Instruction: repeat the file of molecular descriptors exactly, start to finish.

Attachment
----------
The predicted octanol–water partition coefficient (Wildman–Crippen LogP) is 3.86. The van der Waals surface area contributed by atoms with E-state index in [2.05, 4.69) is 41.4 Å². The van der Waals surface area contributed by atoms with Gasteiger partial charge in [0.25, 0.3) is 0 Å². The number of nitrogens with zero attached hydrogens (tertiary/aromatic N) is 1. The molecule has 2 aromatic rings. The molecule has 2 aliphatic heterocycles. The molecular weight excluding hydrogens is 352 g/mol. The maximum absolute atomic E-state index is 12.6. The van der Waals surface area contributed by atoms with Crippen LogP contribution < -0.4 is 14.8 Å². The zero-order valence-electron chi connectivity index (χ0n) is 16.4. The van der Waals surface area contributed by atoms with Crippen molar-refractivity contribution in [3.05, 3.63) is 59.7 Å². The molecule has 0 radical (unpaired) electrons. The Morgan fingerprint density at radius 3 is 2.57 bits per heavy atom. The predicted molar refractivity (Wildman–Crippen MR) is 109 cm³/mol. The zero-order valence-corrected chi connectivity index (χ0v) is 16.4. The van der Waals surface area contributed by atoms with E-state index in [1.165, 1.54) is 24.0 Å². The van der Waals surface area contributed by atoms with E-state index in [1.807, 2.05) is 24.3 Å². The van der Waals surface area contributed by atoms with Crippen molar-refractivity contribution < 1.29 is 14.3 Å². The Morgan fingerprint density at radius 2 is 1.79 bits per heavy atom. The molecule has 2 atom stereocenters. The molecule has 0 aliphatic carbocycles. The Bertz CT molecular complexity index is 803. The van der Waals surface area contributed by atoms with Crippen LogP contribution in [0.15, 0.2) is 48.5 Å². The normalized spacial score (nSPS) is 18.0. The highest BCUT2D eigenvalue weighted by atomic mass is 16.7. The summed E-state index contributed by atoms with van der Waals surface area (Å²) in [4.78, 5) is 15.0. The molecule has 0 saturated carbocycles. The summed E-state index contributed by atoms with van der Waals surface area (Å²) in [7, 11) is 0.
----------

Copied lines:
The predicted octanol–water partition coefficient (Wildman–Crippen LogP) is 3.86. The van der Waals surface area contributed by atoms with E-state index in [2.05, 4.69) is 41.4 Å². The van der Waals surface area contributed by atoms with Gasteiger partial charge in [0.25, 0.3) is 0 Å². The number of nitrogens with zero attached hydrogens (tertiary/aromatic N) is 1. The molecule has 2 aromatic rings. The molecule has 2 aliphatic heterocycles. The molecular weight excluding hydrogens is 352 g/mol. The maximum absolute atomic E-state index is 12.6. The van der Waals surface area contributed by atoms with Crippen LogP contribution < -0.4 is 14.8 Å². The zero-order valence-electron chi connectivity index (χ0n) is 16.4. The van der Waals surface area contributed by atoms with Crippen molar-refractivity contribution in [3.05, 3.63) is 59.7 Å². The molecule has 0 radical (unpaired) electrons. The Morgan fingerprint density at radius 3 is 2.57 bits per heavy atom. The predicted molar refractivity (Wildman–Crippen MR) is 109 cm³/mol. The zero-order valence-corrected chi connectivity index (χ0v) is 16.4. The van der Waals surface area contributed by atoms with E-state index in [1.165, 1.54) is 24.0 Å². The van der Waals surface area contributed by atoms with E-state index in [1.807, 2.05) is 24.3 Å². The van der Waals surface area contributed by atoms with Crippen molar-refractivity contribution < 1.29 is 14.3 Å². The Morgan fingerprint density at radius 2 is 1.79 bits per heavy atom. The molecule has 2 atom stereocenters. The molecule has 0 aliphatic carbocycles. The Bertz CT molecular complexity index is 803. The van der Waals surface area contributed by atoms with Crippen LogP contribution in [0.15, 0.2) is 48.5 Å². The normalized spacial score (nSPS) is 18.0. The highest BCUT2D eigenvalue weighted by atomic mass is 16.7. The summed E-state index contributed by atoms with van der Waals surface area (Å²) in [4.78, 5) is 15.0. The molecule has 0 saturated carbocycles. The summed E-state index contributed by atoms with van der Waals surface area (Å²) in [7, 11) is 0.